3.6. Database configuration
Aegir supports MySQL right now. It is best to install the MySQL server using your Linux distribution's package manager.
Shell commands as root::
apt-get install mysql-server
To make sure that the Aegir backend, and all the possible web servers can reach your database server, you need to configure mysql to listen on all the public IP addresses available to it.
Again, as root, edit the MySQL configuration file
/etc/mysql/my.cnf configuration line to comment out by placing a # at the beginning of the line as follow:
bind-address = 127.0.0.1
# bind-address = 127.0.0.1
Without this line commented out, MySQL will listen only on localhost for database connection requests.
Now you need to restart mysql, to clear any caches.
Shell command as root:
The installer will prompt you for your MySQL root user password. The root user will be used to make administrative tasks such as creating new databases, and granting and revoking access to those databases for sites.
Even though MySQL is now listening on all IP's, it will not allow invalid users to connect to the databases, without the correct user accounts configured.
If you are concerned about MySQL being accessible in this way, you can also configure your firewall to only allow incoming connections from certain addresses. This is outside the scope of this document however.
Note that Aegir will ask you for your MySQL root password. If you do not want to use your regular root password for Aegir, you will need to create another root account for Aegir using a MySQL command like:
GRANT ALL PRIVILEGES ON *.* TO 'aegir_root'@'%' IDENTIFIED BY 'password' WITH GRANT OPTION;
Note: If you are running your Aegir databases on a remote DB server, you will want to create this aegir_root user. The install will often fail if you're trying to use the root user on a remote database. See this issue for details.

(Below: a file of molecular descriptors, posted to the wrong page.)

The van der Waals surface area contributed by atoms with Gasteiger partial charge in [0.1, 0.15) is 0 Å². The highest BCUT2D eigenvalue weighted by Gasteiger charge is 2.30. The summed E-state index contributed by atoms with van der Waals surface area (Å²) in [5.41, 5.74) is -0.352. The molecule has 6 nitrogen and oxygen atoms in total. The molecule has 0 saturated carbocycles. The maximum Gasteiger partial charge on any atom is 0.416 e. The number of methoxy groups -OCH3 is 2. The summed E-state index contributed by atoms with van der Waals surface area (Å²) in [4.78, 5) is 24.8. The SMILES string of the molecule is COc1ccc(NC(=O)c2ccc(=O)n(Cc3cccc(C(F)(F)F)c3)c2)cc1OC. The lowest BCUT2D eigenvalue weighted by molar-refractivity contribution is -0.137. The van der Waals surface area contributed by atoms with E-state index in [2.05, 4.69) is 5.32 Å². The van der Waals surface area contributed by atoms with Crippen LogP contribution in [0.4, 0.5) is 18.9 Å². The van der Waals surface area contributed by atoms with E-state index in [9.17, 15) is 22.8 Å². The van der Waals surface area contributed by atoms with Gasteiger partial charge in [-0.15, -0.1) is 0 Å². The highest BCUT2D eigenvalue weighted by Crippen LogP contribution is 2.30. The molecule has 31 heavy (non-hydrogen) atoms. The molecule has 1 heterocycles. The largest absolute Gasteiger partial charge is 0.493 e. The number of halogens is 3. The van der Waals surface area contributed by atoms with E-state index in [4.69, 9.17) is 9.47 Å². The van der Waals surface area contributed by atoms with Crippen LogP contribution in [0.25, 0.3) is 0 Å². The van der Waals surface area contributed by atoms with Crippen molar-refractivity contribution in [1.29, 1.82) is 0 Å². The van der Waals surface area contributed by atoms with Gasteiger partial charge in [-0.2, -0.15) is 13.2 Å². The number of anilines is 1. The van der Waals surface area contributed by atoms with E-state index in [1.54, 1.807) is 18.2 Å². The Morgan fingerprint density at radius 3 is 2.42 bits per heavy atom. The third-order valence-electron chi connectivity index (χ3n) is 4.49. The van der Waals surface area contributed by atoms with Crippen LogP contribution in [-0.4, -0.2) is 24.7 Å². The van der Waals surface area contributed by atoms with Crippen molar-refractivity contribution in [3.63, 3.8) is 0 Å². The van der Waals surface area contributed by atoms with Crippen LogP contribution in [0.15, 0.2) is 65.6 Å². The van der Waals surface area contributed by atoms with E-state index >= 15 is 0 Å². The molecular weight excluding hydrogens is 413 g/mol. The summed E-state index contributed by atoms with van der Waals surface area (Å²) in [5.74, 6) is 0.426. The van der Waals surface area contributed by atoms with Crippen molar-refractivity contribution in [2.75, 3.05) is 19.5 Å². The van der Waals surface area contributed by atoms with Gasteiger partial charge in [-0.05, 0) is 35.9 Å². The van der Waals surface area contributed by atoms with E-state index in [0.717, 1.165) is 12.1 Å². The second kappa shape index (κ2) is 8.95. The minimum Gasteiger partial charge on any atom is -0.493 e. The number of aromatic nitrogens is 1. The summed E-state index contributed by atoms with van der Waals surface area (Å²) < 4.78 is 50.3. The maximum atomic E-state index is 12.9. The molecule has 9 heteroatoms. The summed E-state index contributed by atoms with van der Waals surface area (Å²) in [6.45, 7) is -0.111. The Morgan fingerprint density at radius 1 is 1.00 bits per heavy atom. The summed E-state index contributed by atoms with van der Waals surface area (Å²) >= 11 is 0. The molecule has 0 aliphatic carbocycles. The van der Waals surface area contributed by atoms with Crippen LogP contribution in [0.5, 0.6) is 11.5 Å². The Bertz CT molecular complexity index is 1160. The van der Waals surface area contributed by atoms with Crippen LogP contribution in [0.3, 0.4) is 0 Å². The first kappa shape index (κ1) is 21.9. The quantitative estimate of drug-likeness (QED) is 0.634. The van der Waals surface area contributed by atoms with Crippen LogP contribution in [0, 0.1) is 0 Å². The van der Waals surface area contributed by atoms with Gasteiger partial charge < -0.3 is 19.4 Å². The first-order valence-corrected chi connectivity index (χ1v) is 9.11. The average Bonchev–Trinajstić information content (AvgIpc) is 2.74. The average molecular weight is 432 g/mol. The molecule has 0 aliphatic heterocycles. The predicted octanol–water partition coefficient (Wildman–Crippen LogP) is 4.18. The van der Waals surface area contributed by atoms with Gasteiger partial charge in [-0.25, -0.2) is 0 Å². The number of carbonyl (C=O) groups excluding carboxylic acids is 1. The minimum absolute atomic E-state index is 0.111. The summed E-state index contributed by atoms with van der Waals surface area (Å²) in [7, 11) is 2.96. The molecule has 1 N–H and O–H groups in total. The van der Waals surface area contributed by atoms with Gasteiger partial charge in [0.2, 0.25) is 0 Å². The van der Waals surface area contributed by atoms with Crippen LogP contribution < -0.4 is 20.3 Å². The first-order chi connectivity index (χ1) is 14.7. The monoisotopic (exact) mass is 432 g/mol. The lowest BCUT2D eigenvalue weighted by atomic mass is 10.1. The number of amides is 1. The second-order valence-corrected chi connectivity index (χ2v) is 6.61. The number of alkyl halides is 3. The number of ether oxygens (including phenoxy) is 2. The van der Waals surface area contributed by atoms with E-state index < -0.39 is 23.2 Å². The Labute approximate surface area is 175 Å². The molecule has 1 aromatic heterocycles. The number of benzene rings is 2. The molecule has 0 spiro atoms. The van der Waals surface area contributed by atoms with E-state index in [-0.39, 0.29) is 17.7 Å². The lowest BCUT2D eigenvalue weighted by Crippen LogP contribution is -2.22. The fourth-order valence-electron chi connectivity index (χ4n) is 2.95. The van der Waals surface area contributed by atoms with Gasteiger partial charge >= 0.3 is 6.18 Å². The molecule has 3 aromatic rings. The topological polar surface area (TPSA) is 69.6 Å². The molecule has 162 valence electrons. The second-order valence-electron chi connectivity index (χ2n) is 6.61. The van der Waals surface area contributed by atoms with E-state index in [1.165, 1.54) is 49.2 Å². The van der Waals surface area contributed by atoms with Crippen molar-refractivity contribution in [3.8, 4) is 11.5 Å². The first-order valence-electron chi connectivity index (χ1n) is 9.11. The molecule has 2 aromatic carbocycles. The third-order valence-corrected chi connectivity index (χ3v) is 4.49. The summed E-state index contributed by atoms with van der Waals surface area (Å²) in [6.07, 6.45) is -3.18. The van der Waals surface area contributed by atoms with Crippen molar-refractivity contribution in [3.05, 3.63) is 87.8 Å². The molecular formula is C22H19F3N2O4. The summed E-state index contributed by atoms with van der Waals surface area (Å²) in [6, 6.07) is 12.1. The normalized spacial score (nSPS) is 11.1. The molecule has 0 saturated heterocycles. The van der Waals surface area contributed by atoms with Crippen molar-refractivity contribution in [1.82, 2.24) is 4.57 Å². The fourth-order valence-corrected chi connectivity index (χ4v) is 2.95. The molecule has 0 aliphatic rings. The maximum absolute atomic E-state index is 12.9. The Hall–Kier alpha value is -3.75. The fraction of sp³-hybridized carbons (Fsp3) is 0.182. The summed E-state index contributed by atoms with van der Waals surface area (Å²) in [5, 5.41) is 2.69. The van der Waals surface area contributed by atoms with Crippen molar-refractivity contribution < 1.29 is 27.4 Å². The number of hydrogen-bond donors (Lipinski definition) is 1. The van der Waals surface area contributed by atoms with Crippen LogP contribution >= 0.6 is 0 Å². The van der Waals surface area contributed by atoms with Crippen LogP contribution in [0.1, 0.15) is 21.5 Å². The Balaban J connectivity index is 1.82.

3.6.1. Ubuntu, RHEL, Arch linux specific configurations
NOTE: If you are running either Ubuntu 12.04 LTS, RHEL 6 or Arch Linux, you should still install MySQL in the same way as above. However, once done, you must now remove the anonymous, passwordless login that those platforms creates by default. To do this, run:
Otherwise, Aegir will fail to install and work at all. See this FAQ entry.
3.6.2. RHEL 6 specific configuration
In Red Hat, you may need to move a default configuration file from
/etc/my.cnf to view or modify any of the settings mentioned above.
4. Install Aegir components
Next step is to install the Aegir software components themselves, that is: drush, provision and hostmaster.
4.1. Install drush
Before installing Aegir proper, you first need to install Drush. This can be done through your operating system's package manager (Drush is shipped with Debian and Ubuntu currently) or by following the Drush README.txt file which has all the information for installing and using drush.
Note for 1.x users: you should use Drush version 4. Aegir 1.x does not support Drush 5. Also note there is a bug in Drush 4.0 and 4.1 so you should use a version of Drush between 4.1 and 5.
pear channel-discover pear.drush.org pear install drush/drush-4.6.0
Note for 2.x users: you need to install a minimum of Drush version 5.10, though Drush 6.x is recommended. In this case, you may be able to install the regular release:
Note for 3.x users: you need to install a minimum of Drush version 6,some time you need apt-get install php-console-table before you become the Aegir user:
pear channel-discover pear.drush.org pear install drush/drush
This should install Drush system-wide, but if you follow the manual install, you may end up with Drush in a non-standard location (traditionally
/var/aegir/drush/drush.php), in which case you will need to add that directory to your path or use the following symlink:
ln -s /var/aegir/drush/drush /usr/local/bin/drush
4.1.1. Arch Linux specific configuration
It seems that Arch's PHP environment needs to be modified for Drush:
mkdir /var/aegir/.drush cp /etc/php/php.ini /var/aegir/.drush/
/var/aegir/.drush/php.ini to remove the values after
open_basedir =, as this will any
open_basedir values are likely to cause Drush to fail.
4.2. Stop! Now become the Aegir user!
The remaining of this manual assumes you are running as the Aegir user. Things will go very wrong if you do not change your shell credentials to become that user. You can do this by running the following command as root: